The Hidden Life in Soil

The Hidden Life in Soil

Submitted by ~ Ann McKean

As Master Gardeners, we know all about soil texture, pH, cations, nutrient and water holding capacity and how all these things affect soil’s ability to support the plant life above it. But there is a whole world of life in the soil which is mostly out of sight, and for most of us, out of mind. Apart from insects and other invertebrates which live in the soil, there is another form of life which plays a vital role in the health of the soil and the plants we love so much, and ultimately the health of every living thing including us. That life is fungi.

When we think of fungi we usually think of mushrooms, but these are only the fleeting fruiting bodies of mycelium, the vegetative body of fungus and the foundation of the food web, which forms a vast underground network and creates the rich soils we depend on for life. In fact, scientists believe that one of the largest (and oldest) single life forms on earth is a fungal network found on a mountain in Oregon. These fungal networks break down matter through decomposition and make nutrients available in soil. Without them, we would be buried in un-decayed matter.

The three general types of fungi are parasitic, saprobic (decomposers) and the mycorrhizal and endophytic (mutualists). Powdery mildew is a good example of a parasitic fungus which breaks down a living host. The cultivated mushrooms that we consume are saprobic fungi which live on dead organic matter; however, the most amazing type of fungus is mycorrhizal, which forms a symbiotic relationship with plants. As the mycelium of mycorrhizal fungi grows through the soil, it forms connections with the roots of plants and supplies available water and nutrients such as phosphorus to the plants. In exchange, the mycelium receives photosynthates such as sugars which it needs but cannot produce. It even stores these carbohydrates (a form of carbon sequestration) and releases them back to the plants in times of need. And mycelia not only help one particular plant, but they form a bridge between plants which transfers chemical information and nutrients back and forth between the plants, often allowing stronger plants to direct more nutrients to weaker plants. Scientists believe that over 90% of all plants have a natural mycorrhizal relationship and as a result these plants are more resilient to fluctuations in weather and even to the effects of climate change.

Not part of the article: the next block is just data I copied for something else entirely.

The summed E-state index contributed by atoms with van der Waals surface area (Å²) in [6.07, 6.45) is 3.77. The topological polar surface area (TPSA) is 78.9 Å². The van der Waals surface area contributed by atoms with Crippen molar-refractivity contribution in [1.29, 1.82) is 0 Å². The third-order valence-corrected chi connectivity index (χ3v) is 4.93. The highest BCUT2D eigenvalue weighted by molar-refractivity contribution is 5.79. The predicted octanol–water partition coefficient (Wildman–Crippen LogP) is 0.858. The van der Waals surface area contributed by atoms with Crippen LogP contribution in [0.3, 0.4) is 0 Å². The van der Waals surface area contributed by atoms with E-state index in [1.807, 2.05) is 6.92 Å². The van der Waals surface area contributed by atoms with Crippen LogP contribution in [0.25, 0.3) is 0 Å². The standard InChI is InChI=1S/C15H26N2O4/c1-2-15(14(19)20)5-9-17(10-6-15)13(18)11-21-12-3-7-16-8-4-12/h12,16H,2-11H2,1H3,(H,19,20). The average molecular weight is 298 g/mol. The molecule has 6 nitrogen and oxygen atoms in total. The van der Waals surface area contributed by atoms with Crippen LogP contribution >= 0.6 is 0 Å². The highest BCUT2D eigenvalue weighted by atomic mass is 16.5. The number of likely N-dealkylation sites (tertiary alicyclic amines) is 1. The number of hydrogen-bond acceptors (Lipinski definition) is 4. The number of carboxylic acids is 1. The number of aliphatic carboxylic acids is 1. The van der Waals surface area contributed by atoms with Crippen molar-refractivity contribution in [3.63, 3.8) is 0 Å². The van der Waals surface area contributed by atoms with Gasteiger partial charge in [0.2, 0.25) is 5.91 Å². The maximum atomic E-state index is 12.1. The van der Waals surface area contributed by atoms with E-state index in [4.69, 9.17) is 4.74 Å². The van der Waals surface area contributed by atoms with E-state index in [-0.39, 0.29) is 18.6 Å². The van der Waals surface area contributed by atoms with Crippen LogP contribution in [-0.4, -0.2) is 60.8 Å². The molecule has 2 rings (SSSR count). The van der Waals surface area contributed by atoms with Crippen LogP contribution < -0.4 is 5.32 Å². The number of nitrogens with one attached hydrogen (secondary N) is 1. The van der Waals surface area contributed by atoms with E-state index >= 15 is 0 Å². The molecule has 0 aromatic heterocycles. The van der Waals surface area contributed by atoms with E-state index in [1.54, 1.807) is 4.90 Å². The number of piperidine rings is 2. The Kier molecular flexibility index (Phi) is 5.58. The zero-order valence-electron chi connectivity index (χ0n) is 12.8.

Just as we benefit from a healthy microbiome in our gut to digest our food, so does mycelium. Mycelium is a powerful digestive membrane with the ability to break down toxins in our environment, but to maintain healthy soils full of life, we must be thoughtful about the substances we use in our gardens. While chemical fertilizers and pesticides offer rapid gratification, they can often weaken and even kill the fragile microbiome in the soil. This, in turn, creates a cycle of dependence on these chemicals. The way to restore the healthiest possible soil (and plants) is to mimic nature and use gentle natural organic materials which protect the microbiome while feeding the complex mycorrhizal networks which have evolved to nurture our plants and the vast community of life in the soil. This promotes a healthy balance in our gardens and our environment.

By understanding and supporting the complex hidden community of life in the soil which depends on the miracle of mycelium, we can intentionally and actively contribute to the resilience and sustainability of our own communities and our planet.